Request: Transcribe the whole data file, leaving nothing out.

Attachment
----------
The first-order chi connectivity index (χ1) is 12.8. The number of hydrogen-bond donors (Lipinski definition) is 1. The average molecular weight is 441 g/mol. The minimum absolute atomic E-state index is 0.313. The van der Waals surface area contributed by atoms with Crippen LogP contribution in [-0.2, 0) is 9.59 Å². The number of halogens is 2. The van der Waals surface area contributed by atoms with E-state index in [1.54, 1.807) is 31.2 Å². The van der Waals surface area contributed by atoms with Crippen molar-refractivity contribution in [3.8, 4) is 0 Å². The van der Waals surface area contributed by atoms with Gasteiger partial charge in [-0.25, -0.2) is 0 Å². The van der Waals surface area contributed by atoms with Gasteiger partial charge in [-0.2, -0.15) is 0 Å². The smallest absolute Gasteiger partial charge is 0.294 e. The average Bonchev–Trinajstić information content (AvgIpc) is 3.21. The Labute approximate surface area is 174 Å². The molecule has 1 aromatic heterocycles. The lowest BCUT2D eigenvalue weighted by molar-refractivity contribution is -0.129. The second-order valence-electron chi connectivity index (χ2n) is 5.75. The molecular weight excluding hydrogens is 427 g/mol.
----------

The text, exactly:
The first-order chi connectivity index (χ1) is 12.8. The number of hydrogen-bond donors (Lipinski definition) is 1. The average molecular weight is 441 g/mol. The minimum absolute atomic E-state index is 0.313. The van der Waals surface area contributed by atoms with Crippen LogP contribution in [-0.2, 0) is 9.59 Å². The number of halogens is 2. The van der Waals surface area contributed by atoms with E-state index in [1.54, 1.807) is 31.2 Å². The van der Waals surface area contributed by atoms with Crippen molar-refractivity contribution in [3.8, 4) is 0 Å². The van der Waals surface area contributed by atoms with Gasteiger partial charge in [-0.25, -0.2) is 0 Å². The van der Waals surface area contributed by atoms with Gasteiger partial charge in [-0.2, -0.15) is 0 Å². The smallest absolute Gasteiger partial charge is 0.294 e. The average Bonchev–Trinajstić information content (AvgIpc) is 3.21. The Labute approximate surface area is 174 Å². The molecule has 1 aromatic heterocycles. The lowest BCUT2D eigenvalue weighted by molar-refractivity contribution is -0.129. The second-order valence-electron chi connectivity index (χ2n) is 5.75. The molecular weight excluding hydrogens is 427 g/mol.